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Don't let new tech and early adoption pride damage your data center

As tempting as that new blade server might be, early adoption doesn't make sense for every IT shop.

When it comes to modernizing IT strategies and infrastructure, the first, worst and most common pitfall is being distracted by early adoption of shiny new gear and ignoring the need to rethink how that new gear is sourced, organized, managed and used.

It's easy to just keep doing what you were doing. But that leaves most of the potential value on the table. Modern infrastructure isn't about having the latest and greatest gear. If it were, everyone would just buy it, and things would be ducky. The real opportunity is improving IT's attributes and outcomes: How fast it provides answers. How fast it moves, changes and adapts. How much it costs. How well it supports and grows business opportunity. Changing those things requires re-architecting the data center -- and indeed, the greater IT supply chain.

We saw this, for example, with the first generations of blade servers. They provided a cool new form factor with exceptional compute density and great plug-and-go flexibility. But many blade adopters didn't focus on making a fundamental shift toward modularity and flexibility. They kept putting local storage on every blade, and some insisted on managing each blade individually. By conforming to the legacy of rack servers, it was almost as though they weren't blades, and certainly not part of a shared infrastructure. Then, a half dozen or so years later, the use of virtualization, shared I/O and shared storage started picking up steam. As a result, blades finally came into their own: they started providing, in broad practice, the modularity and effectiveness they had been capable of years before.

Not everyone had to wait five years, though. Some early adopters got it long before the mainstream because they shifted approaches, rather than simply re-fighting old battles on fresh fields.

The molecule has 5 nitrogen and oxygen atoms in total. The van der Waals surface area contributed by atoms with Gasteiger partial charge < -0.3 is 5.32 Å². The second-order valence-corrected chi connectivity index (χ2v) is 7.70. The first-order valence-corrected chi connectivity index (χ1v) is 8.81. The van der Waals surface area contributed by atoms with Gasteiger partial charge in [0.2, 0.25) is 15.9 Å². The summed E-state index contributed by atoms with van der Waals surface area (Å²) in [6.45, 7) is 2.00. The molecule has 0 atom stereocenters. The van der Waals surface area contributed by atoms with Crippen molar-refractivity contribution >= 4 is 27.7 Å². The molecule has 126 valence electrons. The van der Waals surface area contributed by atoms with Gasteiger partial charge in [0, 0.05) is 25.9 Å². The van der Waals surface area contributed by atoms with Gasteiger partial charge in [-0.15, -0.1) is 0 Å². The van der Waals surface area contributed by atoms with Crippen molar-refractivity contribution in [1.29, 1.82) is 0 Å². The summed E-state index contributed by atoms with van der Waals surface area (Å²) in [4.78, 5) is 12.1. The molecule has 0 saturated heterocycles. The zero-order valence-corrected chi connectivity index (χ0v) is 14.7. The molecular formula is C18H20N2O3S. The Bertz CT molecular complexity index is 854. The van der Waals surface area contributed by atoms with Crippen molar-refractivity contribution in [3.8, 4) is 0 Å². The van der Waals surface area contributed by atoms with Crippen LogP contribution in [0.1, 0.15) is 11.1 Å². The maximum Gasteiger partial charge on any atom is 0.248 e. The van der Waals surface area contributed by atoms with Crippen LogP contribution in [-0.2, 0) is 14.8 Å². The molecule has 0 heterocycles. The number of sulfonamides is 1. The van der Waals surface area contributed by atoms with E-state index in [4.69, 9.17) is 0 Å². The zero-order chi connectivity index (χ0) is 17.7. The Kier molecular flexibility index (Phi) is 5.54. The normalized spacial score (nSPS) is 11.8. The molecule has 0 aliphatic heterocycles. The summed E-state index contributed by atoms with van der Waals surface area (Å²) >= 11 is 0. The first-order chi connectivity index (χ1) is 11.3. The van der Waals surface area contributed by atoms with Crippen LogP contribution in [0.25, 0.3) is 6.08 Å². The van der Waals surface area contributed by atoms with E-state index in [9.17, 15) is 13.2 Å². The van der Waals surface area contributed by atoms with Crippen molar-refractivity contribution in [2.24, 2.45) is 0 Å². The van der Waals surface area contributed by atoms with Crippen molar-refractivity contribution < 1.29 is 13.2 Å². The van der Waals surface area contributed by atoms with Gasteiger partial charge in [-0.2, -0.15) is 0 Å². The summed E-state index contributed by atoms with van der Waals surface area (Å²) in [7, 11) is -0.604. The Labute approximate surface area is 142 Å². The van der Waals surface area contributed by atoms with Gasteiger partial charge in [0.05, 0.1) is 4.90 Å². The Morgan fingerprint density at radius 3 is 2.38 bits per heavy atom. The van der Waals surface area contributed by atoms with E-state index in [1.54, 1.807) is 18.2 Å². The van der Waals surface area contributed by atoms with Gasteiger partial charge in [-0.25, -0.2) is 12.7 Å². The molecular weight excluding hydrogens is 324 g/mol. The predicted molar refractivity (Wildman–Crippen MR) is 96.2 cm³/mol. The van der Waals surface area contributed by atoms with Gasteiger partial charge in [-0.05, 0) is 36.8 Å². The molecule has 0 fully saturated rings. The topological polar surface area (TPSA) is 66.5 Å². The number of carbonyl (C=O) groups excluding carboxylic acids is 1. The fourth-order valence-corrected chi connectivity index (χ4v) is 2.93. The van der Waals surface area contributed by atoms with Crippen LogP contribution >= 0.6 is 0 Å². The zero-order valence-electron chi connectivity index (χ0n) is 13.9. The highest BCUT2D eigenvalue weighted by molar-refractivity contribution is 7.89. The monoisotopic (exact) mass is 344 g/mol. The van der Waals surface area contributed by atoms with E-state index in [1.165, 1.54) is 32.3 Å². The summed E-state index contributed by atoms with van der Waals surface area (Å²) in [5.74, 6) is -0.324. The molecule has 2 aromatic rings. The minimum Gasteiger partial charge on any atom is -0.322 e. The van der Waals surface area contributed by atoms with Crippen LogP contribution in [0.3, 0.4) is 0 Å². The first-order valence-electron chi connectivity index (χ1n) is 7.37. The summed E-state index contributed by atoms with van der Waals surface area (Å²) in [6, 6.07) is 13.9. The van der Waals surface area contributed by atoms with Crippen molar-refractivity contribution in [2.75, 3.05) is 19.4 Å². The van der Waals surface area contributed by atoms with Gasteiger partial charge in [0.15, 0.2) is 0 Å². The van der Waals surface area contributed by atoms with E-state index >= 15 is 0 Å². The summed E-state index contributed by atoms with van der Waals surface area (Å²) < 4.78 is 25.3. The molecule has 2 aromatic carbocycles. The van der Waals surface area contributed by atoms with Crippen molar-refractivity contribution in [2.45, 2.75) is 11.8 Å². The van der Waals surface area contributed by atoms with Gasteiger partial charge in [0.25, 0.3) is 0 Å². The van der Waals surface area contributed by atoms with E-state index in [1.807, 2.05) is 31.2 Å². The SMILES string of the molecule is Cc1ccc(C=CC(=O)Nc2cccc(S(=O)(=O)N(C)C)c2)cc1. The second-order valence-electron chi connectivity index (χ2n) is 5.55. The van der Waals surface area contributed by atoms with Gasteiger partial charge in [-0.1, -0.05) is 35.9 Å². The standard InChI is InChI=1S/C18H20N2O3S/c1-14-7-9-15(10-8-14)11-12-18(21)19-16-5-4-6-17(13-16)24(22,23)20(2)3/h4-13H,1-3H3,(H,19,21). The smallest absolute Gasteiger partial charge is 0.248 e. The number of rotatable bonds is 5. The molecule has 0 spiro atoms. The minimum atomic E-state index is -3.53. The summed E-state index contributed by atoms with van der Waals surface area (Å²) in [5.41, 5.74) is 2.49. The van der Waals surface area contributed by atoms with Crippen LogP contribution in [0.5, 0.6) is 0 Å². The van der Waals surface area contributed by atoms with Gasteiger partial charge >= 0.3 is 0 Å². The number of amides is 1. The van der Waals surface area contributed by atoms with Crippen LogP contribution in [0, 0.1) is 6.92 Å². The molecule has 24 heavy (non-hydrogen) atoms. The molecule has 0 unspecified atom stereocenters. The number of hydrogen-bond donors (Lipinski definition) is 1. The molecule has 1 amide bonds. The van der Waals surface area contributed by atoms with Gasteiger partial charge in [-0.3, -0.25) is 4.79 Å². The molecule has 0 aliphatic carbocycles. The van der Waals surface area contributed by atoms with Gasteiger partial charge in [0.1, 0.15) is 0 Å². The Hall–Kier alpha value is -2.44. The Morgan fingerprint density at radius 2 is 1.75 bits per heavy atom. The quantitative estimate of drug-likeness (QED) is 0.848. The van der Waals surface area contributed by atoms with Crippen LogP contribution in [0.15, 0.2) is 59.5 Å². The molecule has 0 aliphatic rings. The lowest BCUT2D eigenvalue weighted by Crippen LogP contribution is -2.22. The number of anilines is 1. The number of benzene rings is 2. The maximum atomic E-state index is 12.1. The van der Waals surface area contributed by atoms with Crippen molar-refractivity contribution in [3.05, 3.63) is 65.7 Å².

Modern IT infrastructure and practices -- cloud, blades, virtualization, scale-out, agile development, converged equipment, everything as a service, DevOps, etc. -- combine to make a very different landscape and set of capabilities than what IT has had before. Using those tools and technologies effectively requires different ways of working. Not everyone is comfortable with those new approaches (or with new approaches in general). Thus we have a wide built-in chasm between most peoples' thinking, practices and expectations and what's needed for a truly flexible, network-savvy operation.

Minding -- and bridging -- the gap

I'm often asked to do gap analysis. After discussing what a client's already doing, plans to do or wonders whether it should be doing, we get to "So, what are we missing?"

"What are we missing?" is the best question because most organizations already do a reasonable-to-good job in most areas. We can tweak -- occasionally, outright fix -- things that could be done better. But the most interesting risks, dysfunctions, weaknesses and opportunities tend to lie in the things they're not doing; frequently, in things they're not even thinking about.

When it comes to modernizing data center strategies and operations, here are some common gaps I've encountered:

Static data. The failure to rethink the data layer -- the combination of storage, databases and transactions -- with the same vigor and depth as organizations rethink servers, insourcing (INSERT LINK to " The benefits of insourcing data center operations"), outsourcing and other issues. Virtualization's buildout over the past decade showed that getting the data layer right is at least as important as getting servers and other infrastructure right. IT is data processing, after all—and even more so in the age of analytics, real-time updates and big data.

Management inertia. Too many shops continue an equipment-centric view of how things are -- and should be -- managed, rather than a service- and application-centric view. A similar gap is continuing to think of development and operations as separate, ne'er-the-twain-shall-meet activities. That "throw it over the wall" mentality eventually stymied progress in manufacturing, and it doesn't work in IT. You can't be efficient if you can't share, and you can't be agile if you don't eagerly cooperate.

Failure to automate. As IT deals with much more flexible and varied underpinnings -- thanks, virtualization and cloud! -- and is called upon to ramp services up and down rapidly, it needs to move away from building everything by hand to building recipes. Shops on the forward edge of scale-out IT are already deeply into deployment automation, because there's no real alternative. It's time for the rest of IT to move in the same direction.

Modern infrastructure isn't a synonym for early adoption. Late-model equipment nicely advances performance, integration and efficiency. But rebalancing how we use IT to take advantage of the leverage that virtualization, cloud and convergence gives us is a critical companion to upgrading the gear. When you're modernizing, don't just focus on "New! Shiny!" Getting the full benefits requires at least equal attention to, "How do we need to change how we're doing things?" and bridging the gap between how you used to work and the new way.

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